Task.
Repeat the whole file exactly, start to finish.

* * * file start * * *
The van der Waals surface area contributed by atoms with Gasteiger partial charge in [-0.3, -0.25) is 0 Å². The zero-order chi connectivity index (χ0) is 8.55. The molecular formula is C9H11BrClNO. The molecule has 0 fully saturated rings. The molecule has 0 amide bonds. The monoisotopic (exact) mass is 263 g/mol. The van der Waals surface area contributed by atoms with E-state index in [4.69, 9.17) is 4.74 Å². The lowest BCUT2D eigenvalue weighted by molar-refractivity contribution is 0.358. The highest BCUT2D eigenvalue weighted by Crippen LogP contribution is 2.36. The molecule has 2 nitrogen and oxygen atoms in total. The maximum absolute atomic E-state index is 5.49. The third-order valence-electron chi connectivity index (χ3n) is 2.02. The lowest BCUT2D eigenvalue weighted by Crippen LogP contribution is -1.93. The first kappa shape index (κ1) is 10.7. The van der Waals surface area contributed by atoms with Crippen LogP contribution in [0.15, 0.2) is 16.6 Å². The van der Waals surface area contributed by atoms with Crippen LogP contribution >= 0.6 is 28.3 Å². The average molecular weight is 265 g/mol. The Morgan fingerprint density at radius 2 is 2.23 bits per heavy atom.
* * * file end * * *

The van der Waals surface area contributed by atoms with Gasteiger partial charge in [-0.3, -0.25) is 0 Å². The zero-order chi connectivity index (χ0) is 8.55. The molecular formula is C9H11BrClNO. The molecule has 0 fully saturated rings. The molecule has 0 amide bonds. The monoisotopic (exact) mass is 263 g/mol. The van der Waals surface area contributed by atoms with E-state index in [4.69, 9.17) is 4.74 Å². The lowest BCUT2D eigenvalue weighted by molar-refractivity contribution is 0.358. The highest BCUT2D eigenvalue weighted by Crippen LogP contribution is 2.36. The molecule has 2 nitrogen and oxygen atoms in total. The maximum absolute atomic E-state index is 5.49. The third-order valence-electron chi connectivity index (χ3n) is 2.02. The lowest BCUT2D eigenvalue weighted by Crippen LogP contribution is -1.93. The first kappa shape index (κ1) is 10.7. The van der Waals surface area contributed by atoms with Crippen LogP contribution in [0.15, 0.2) is 16.6 Å². The van der Waals surface area contributed by atoms with Crippen LogP contribution >= 0.6 is 28.3 Å². The average molecular weight is 265 g/mol. The Morgan fingerprint density at radius 2 is 2.23 bits per heavy atom.